In the past three decades, previously undeveloped land in Maryland has become prime for urban sprawl. With new neighborhoods and communities popping up in places where people had not historically lived, the issue of connecting new communities with the infrastructure and services needed to be habitable plagued developers. To connect the new communities to the main water and sewer systems, the developers (and sometimes the county or municipality) constructed and installed separate water and sewer lines. While necessary, it also proved costly for those responsible for the construction and installation, and they searched for a way to recapture the cost. Enter the Front Foot Benefit Charge (“FFBC”).
The establishment of Front Foot Benefit Charges, passed the cost of installing the water and sewer lines onto the property owner. Under an FFBC, the property owner pays his/her/their pro rata share of the cost of the installation and construction of water and sewer lines in yearly installments for anywhere between twenty and forty years. The FFBC payments go to either a private entity or directly on the county tax bill. In today’s transient society, most people move before paying the full FFBC charge. Therefore, a “declaration of charges” or a covenant detailing the FFBC is recorded in county land records, causing the FFBC to “run with the land” and transfer with the property whenever it sells to a new owner.
Since Front Foot Benefit Charges transfer with the property, Maryland law has placed the burden on the seller to disclose whether an FFBC impacts a property. But even the most informed seller can accidentally forget the FFBC. How is that possible, you may wonder? Well, considering the FFBC bill is yearly, and many property owners do not understand why they are paying it, it is not surprising that when it comes time to list their property for sale, the existence of the FFBC slips the seller’s mind. However, such a memory lapse can have costly consequences for the seller. As outlined in the Maryland Contract for Sale, the buyer can cancel the contract and recoup their earnest money deposit if the FFBC is not disclosed in the contract and found before settlement. Even worse, if the FFBC is not disclosed to the purchaser until after settlement, the seller will be responsible to the purchaser for the full amount of the unpaid assessment. Because the stakes are high, it is crucial for listing agents to conduct research separate from what the seller discloses on every property listed, ensuring the capture of all relating to the property. Every agent should consider this independent review as part of their due diligence – it will not only save a seller from an expensive consequence but also save the agent from an embarrassing conversation with their client.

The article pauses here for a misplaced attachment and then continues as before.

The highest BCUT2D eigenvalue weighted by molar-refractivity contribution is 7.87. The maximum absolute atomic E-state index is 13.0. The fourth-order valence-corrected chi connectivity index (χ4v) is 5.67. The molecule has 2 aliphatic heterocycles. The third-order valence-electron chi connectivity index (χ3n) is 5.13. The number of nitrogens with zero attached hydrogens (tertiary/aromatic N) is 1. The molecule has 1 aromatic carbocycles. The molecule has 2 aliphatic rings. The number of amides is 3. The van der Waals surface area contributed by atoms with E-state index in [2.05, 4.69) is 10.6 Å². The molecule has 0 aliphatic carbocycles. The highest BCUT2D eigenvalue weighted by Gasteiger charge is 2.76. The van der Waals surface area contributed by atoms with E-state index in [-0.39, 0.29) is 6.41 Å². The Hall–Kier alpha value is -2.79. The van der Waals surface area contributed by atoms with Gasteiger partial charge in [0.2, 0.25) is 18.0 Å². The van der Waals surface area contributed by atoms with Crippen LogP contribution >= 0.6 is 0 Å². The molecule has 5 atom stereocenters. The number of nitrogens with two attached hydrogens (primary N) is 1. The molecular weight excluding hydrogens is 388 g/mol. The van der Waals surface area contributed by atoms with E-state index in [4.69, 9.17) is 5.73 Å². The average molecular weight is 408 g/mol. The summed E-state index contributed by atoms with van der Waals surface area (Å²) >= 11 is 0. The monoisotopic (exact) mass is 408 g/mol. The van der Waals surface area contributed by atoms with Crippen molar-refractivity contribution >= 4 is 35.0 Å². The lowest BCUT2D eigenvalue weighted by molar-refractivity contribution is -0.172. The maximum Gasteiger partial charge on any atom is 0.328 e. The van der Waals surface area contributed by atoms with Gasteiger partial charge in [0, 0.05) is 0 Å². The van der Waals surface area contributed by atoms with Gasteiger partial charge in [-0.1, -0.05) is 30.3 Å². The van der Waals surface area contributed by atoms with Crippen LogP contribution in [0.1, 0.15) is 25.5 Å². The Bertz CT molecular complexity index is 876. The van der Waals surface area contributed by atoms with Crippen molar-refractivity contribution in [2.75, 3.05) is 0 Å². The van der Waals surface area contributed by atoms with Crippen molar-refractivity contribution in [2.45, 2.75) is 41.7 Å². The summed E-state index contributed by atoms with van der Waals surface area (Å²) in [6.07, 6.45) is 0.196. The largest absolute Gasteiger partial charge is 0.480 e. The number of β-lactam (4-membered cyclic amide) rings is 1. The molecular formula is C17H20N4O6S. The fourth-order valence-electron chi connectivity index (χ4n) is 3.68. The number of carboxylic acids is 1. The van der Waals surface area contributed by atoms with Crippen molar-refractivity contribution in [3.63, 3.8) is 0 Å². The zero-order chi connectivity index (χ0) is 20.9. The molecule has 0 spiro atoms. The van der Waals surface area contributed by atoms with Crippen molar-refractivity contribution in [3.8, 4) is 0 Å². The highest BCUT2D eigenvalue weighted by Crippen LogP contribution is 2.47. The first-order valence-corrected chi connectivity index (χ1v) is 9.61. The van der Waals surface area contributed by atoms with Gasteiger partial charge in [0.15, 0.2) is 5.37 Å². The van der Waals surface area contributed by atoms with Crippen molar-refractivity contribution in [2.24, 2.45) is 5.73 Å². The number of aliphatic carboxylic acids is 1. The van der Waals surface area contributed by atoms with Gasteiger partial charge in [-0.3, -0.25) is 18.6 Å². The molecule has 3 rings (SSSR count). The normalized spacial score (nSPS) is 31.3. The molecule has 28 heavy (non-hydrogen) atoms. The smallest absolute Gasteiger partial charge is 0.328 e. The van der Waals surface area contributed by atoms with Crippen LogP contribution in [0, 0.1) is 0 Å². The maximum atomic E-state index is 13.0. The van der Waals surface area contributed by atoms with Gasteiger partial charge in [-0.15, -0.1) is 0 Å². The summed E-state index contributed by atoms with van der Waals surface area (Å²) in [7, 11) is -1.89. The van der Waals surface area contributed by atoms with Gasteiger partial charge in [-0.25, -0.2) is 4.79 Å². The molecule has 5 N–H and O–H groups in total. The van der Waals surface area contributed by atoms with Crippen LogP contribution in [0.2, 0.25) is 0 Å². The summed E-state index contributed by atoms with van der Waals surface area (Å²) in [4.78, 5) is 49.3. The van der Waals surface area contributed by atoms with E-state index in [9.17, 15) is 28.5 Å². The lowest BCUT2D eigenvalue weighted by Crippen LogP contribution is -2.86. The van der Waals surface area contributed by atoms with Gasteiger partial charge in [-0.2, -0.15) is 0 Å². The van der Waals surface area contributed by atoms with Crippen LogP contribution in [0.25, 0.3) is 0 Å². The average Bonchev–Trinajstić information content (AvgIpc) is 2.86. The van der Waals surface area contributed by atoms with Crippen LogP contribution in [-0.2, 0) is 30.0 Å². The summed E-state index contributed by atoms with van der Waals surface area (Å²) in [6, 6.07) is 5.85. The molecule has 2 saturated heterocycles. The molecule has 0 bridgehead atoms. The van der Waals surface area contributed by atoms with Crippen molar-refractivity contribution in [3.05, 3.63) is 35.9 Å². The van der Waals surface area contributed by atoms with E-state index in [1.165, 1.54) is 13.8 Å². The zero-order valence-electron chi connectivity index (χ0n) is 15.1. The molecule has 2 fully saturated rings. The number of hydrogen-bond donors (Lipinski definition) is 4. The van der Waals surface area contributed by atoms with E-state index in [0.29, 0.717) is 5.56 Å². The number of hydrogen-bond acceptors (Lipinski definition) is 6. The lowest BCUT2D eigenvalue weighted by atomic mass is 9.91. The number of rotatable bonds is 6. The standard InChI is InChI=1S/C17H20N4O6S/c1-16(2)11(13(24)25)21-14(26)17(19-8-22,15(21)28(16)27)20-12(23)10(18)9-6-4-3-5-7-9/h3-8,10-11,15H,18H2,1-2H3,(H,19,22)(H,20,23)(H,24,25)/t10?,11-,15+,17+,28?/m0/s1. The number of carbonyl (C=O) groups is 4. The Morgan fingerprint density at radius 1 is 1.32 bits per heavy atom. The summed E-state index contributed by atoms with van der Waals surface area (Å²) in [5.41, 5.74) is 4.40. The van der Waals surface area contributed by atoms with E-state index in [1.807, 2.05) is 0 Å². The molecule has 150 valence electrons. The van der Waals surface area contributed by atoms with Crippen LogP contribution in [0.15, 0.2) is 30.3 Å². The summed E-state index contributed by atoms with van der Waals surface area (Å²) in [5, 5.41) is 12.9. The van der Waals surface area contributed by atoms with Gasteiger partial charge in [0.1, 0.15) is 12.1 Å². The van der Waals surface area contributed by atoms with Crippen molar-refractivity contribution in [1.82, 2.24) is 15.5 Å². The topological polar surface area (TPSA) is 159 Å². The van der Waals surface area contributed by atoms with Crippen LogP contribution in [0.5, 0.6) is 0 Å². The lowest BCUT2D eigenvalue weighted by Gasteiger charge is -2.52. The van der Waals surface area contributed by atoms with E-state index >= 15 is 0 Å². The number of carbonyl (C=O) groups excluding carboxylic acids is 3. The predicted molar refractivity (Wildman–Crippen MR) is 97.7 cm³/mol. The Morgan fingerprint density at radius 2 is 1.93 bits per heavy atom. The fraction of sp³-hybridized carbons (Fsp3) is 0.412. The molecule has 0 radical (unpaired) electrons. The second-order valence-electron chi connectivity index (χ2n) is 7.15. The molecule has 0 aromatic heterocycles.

So, what can an agent do to ensure that Front Foot Benefit Charges are correctly disclosed?
- Recognize that newer communities, built in the last twenty to thirty years, are more likely to be impacted by an FFBC and take more care when listing properties in these areas.
- Review the online resources. Specifically, check the land records to locate a declaration or covenant impacting the property the seller may have forgotten about. Then, review the tax records to see if the county is collecting an FFBC on the property tax bill.
- Become an expert in the neighborhoods existing in the community in which you are selling property. Learn which areas have FFBCs and keep your list of those neighborhoods. Creating a knowledge toolbox that can be referred to when working with clients will not only build trust between the agent and the client but will also help provide an exceptional customer service experience to the client.
This article originally ran in the February 2023 Chesapeake Real Producers.